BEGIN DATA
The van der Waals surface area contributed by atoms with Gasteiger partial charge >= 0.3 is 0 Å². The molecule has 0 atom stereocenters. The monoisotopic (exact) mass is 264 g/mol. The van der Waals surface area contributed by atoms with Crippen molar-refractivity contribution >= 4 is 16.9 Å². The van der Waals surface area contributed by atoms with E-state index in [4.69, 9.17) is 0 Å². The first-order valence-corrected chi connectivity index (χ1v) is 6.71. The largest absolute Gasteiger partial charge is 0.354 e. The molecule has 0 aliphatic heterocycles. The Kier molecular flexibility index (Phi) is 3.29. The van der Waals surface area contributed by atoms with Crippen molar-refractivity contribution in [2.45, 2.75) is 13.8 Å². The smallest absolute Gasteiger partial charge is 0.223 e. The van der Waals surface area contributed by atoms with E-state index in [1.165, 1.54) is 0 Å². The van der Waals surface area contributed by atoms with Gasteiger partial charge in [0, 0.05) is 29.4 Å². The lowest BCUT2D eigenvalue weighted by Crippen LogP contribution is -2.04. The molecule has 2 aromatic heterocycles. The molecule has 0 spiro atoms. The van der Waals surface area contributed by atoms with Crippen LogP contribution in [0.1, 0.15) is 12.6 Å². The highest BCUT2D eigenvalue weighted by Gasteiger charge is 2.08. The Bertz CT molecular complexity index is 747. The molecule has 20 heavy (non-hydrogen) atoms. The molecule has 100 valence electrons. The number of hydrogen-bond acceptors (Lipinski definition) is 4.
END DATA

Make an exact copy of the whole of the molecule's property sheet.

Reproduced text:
The van der Waals surface area contributed by atoms with Gasteiger partial charge >= 0.3 is 0 Å². The molecule has 0 atom stereocenters. The monoisotopic (exact) mass is 264 g/mol. The van der Waals surface area contributed by atoms with Crippen molar-refractivity contribution >= 4 is 16.9 Å². The van der Waals surface area contributed by atoms with E-state index in [4.69, 9.17) is 0 Å². The first-order valence-corrected chi connectivity index (χ1v) is 6.71. The largest absolute Gasteiger partial charge is 0.354 e. The molecule has 0 aliphatic heterocycles. The Kier molecular flexibility index (Phi) is 3.29. The van der Waals surface area contributed by atoms with Crippen molar-refractivity contribution in [2.45, 2.75) is 13.8 Å². The smallest absolute Gasteiger partial charge is 0.223 e. The van der Waals surface area contributed by atoms with E-state index in [1.165, 1.54) is 0 Å². The van der Waals surface area contributed by atoms with Gasteiger partial charge in [0, 0.05) is 29.4 Å². The lowest BCUT2D eigenvalue weighted by Crippen LogP contribution is -2.04. The molecule has 2 aromatic heterocycles. The molecule has 0 spiro atoms. The van der Waals surface area contributed by atoms with Crippen LogP contribution in [0.1, 0.15) is 12.6 Å². The highest BCUT2D eigenvalue weighted by Gasteiger charge is 2.08. The Bertz CT molecular complexity index is 747. The molecule has 20 heavy (non-hydrogen) atoms. The molecule has 100 valence electrons. The number of hydrogen-bond acceptors (Lipinski definition) is 4.